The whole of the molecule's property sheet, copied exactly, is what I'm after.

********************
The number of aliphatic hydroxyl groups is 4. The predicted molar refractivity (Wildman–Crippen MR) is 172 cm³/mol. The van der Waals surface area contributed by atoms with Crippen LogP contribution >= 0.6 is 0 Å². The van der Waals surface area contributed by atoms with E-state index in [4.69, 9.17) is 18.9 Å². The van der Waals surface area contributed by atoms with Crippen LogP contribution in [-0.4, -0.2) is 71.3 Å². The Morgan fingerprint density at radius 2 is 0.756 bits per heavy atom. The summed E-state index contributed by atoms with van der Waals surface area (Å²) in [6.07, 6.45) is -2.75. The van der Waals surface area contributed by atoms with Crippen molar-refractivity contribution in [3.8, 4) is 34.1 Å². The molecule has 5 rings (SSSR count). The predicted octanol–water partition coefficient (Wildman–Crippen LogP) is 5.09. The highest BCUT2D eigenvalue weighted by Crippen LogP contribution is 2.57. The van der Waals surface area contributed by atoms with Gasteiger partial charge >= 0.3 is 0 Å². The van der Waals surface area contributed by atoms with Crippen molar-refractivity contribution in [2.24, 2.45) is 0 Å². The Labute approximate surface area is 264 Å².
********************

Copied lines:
The number of aliphatic hydroxyl groups is 4. The predicted molar refractivity (Wildman–Crippen MR) is 172 cm³/mol. The van der Waals surface area contributed by atoms with Crippen LogP contribution >= 0.6 is 0 Å². The van der Waals surface area contributed by atoms with E-state index in [4.69, 9.17) is 18.9 Å². The van der Waals surface area contributed by atoms with Crippen LogP contribution in [-0.4, -0.2) is 71.3 Å². The Morgan fingerprint density at radius 2 is 0.756 bits per heavy atom. The summed E-state index contributed by atoms with van der Waals surface area (Å²) in [6.07, 6.45) is -2.75. The van der Waals surface area contributed by atoms with Crippen molar-refractivity contribution in [3.8, 4) is 34.1 Å². The molecule has 5 rings (SSSR count). The predicted octanol–water partition coefficient (Wildman–Crippen LogP) is 5.09. The highest BCUT2D eigenvalue weighted by Crippen LogP contribution is 2.57. The van der Waals surface area contributed by atoms with Gasteiger partial charge >= 0.3 is 0 Å². The van der Waals surface area contributed by atoms with Crippen molar-refractivity contribution in [2.24, 2.45) is 0 Å². The Labute approximate surface area is 264 Å².